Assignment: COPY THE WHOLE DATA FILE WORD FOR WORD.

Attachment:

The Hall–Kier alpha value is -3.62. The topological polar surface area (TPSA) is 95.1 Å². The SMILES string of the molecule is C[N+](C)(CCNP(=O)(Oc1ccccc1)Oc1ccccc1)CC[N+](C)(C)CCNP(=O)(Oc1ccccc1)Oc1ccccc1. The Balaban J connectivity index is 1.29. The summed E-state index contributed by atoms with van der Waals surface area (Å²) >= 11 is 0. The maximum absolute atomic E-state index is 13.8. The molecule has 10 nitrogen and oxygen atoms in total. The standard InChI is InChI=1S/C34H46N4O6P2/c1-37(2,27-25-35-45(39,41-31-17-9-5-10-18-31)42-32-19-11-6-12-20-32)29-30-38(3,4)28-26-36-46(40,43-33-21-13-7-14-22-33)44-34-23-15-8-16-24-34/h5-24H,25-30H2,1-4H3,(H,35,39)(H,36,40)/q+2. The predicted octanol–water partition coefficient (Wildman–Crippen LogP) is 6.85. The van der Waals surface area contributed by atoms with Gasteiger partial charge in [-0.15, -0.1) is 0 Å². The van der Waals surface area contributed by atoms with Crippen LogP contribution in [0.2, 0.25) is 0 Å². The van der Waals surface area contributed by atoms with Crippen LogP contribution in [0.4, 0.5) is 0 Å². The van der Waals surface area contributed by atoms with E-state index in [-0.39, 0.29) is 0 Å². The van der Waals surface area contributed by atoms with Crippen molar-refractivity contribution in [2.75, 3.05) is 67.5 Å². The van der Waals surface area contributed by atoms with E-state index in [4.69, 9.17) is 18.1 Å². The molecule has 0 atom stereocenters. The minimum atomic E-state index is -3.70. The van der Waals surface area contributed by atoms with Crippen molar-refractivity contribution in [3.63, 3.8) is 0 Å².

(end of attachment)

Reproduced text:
The Hall–Kier alpha value is -3.62. The topological polar surface area (TPSA) is 95.1 Å². The SMILES string of the molecule is C[N+](C)(CCNP(=O)(Oc1ccccc1)Oc1ccccc1)CC[N+](C)(C)CCNP(=O)(Oc1ccccc1)Oc1ccccc1. The Balaban J connectivity index is 1.29. The summed E-state index contributed by atoms with van der Waals surface area (Å²) >= 11 is 0. The maximum absolute atomic E-state index is 13.8. The molecule has 10 nitrogen and oxygen atoms in total. The standard InChI is InChI=1S/C34H46N4O6P2/c1-37(2,27-25-35-45(39,41-31-17-9-5-10-18-31)42-32-19-11-6-12-20-32)29-30-38(3,4)28-26-36-46(40,43-33-21-13-7-14-22-33)44-34-23-15-8-16-24-34/h5-24H,25-30H2,1-4H3,(H,35,39)(H,36,40)/q+2. The predicted octanol–water partition coefficient (Wildman–Crippen LogP) is 6.85. The van der Waals surface area contributed by atoms with Gasteiger partial charge in [-0.15, -0.1) is 0 Å². The van der Waals surface area contributed by atoms with Crippen LogP contribution in [0.2, 0.25) is 0 Å². The van der Waals surface area contributed by atoms with Crippen LogP contribution in [0.4, 0.5) is 0 Å². The van der Waals surface area contributed by atoms with E-state index in [-0.39, 0.29) is 0 Å². The van der Waals surface area contributed by atoms with Crippen molar-refractivity contribution in [2.75, 3.05) is 67.5 Å². The van der Waals surface area contributed by atoms with E-state index in [4.69, 9.17) is 18.1 Å². The molecule has 0 atom stereocenters. The minimum atomic E-state index is -3.70. The van der Waals surface area contributed by atoms with Crippen molar-refractivity contribution in [3.63, 3.8) is 0 Å².